Broadway Producer Ken Davenport is singing my song. I know you know this tune, but based on my experience, it bears reiterating.
He talks about how he often gets pitched ideas for new Broadway shows.
One of my stock questions to anyone pitching me anything is, “Who do you think the audience is for your piece?”
This question not only helps me determine whether the Pitcher and I are on the same page, but it also gives me some insight into the business acumen of the person who wants me to get involved in their project.
The red flag answer to this filtering question of mine?
“This show is for everyone!”
While I appreciate the bullish answer, the fact is . . . no show is for everyone. And the more you try to make it for everyone, the more you water it down and make sure that it’s for no one.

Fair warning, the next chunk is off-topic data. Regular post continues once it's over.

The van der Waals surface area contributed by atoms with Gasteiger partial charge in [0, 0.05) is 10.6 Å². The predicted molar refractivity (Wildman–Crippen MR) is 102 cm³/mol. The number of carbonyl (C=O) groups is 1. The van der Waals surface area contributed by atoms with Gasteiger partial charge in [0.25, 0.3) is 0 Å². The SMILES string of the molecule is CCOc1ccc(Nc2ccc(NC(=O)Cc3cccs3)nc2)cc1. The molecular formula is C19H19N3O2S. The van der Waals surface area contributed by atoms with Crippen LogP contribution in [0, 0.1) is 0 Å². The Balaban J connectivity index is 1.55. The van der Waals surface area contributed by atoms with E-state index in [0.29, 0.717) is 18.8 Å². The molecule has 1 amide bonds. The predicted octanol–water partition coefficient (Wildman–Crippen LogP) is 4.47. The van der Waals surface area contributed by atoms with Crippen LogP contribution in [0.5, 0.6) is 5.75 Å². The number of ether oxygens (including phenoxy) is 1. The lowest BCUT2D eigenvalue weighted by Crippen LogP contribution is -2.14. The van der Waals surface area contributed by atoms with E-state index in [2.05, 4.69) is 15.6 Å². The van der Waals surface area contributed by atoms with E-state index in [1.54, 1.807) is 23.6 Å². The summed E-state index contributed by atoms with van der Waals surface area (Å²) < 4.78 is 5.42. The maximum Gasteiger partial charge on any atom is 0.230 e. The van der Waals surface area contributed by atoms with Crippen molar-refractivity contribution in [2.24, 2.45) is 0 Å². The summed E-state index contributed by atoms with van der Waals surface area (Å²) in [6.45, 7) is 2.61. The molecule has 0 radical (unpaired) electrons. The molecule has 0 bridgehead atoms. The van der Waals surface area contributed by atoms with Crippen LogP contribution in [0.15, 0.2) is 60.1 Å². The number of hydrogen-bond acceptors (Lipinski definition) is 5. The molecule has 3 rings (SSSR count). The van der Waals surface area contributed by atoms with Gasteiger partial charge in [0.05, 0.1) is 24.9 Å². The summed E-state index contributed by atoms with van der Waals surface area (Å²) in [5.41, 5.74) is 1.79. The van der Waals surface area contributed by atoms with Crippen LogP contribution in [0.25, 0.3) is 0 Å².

…Your first marketing exercise when you embark on producing a show or building a career is as follows.
- Identify exactly who your audience is.
- Find that audience and exploit them and only them.
If your audience spreads to “everyone” from there then great, but it’s much easier to market to a niche than it is to the world.
I am sure pretty much everyone has run into a similar pitch or had staff/board members make a statement about a show being for everyone. What is often frustrating is that many people who say this own or work for businesses which are pretty clear on who their customer base is and isn’t.
Even funeral homes which about 98% of us will likely end up patronizing on behalf of deceased loved ones likely each have a demographics to which they appeal more than others.
Davenport’s advice to have a focus that moves from the specific to the general is a pretty good guideline when it comes to marketing decisions.
I suspect people feel that they are conceding a flaw in the product if they admit it isn’t for everyone. Saying a certain group will REALLY like it and everyone else will probably like it to might provide the psychological out needed to identify those it is realistically for.
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